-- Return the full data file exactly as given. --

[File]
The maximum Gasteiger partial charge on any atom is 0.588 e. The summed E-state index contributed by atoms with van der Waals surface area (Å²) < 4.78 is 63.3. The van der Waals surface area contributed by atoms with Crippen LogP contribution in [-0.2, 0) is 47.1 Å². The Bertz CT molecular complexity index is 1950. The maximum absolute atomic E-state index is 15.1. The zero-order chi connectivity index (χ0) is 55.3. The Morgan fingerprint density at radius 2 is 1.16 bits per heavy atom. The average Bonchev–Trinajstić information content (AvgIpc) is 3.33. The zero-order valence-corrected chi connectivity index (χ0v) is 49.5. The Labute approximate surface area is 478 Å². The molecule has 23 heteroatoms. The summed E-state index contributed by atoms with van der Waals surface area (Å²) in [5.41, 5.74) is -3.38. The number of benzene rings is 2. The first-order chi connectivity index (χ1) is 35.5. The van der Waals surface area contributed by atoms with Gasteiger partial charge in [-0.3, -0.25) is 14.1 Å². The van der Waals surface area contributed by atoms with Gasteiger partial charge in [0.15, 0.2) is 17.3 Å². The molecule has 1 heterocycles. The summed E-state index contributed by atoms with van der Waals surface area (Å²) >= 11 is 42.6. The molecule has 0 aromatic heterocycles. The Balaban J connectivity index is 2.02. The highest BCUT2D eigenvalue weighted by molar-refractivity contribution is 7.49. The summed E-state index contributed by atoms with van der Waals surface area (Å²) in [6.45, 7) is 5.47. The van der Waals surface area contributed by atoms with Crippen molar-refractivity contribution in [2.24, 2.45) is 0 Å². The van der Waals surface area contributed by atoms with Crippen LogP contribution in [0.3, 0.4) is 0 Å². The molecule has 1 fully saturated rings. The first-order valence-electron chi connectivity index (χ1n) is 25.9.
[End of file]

The maximum Gasteiger partial charge on any atom is 0.588 e. The summed E-state index contributed by atoms with van der Waals surface area (Å²) < 4.78 is 63.3. The van der Waals surface area contributed by atoms with Crippen LogP contribution in [-0.2, 0) is 47.1 Å². The Bertz CT molecular complexity index is 1950. The maximum absolute atomic E-state index is 15.1. The zero-order chi connectivity index (χ0) is 55.3. The Morgan fingerprint density at radius 2 is 1.16 bits per heavy atom. The average Bonchev–Trinajstić information content (AvgIpc) is 3.33. The zero-order valence-corrected chi connectivity index (χ0v) is 49.5. The Labute approximate surface area is 478 Å². The molecule has 23 heteroatoms. The summed E-state index contributed by atoms with van der Waals surface area (Å²) in [5.41, 5.74) is -3.38. The number of benzene rings is 2. The first-order chi connectivity index (χ1) is 35.5. The van der Waals surface area contributed by atoms with Gasteiger partial charge in [-0.3, -0.25) is 14.1 Å². The van der Waals surface area contributed by atoms with Gasteiger partial charge in [0.15, 0.2) is 17.3 Å². The molecule has 1 heterocycles. The summed E-state index contributed by atoms with van der Waals surface area (Å²) >= 11 is 42.6. The molecule has 0 aromatic heterocycles. The Balaban J connectivity index is 2.02. The highest BCUT2D eigenvalue weighted by molar-refractivity contribution is 7.49. The summed E-state index contributed by atoms with van der Waals surface area (Å²) in [6.45, 7) is 5.47. The van der Waals surface area contributed by atoms with Crippen molar-refractivity contribution in [2.24, 2.45) is 0 Å². The van der Waals surface area contributed by atoms with Crippen LogP contribution in [0.3, 0.4) is 0 Å². The molecule has 1 fully saturated rings. The first-order valence-electron chi connectivity index (χ1n) is 25.9.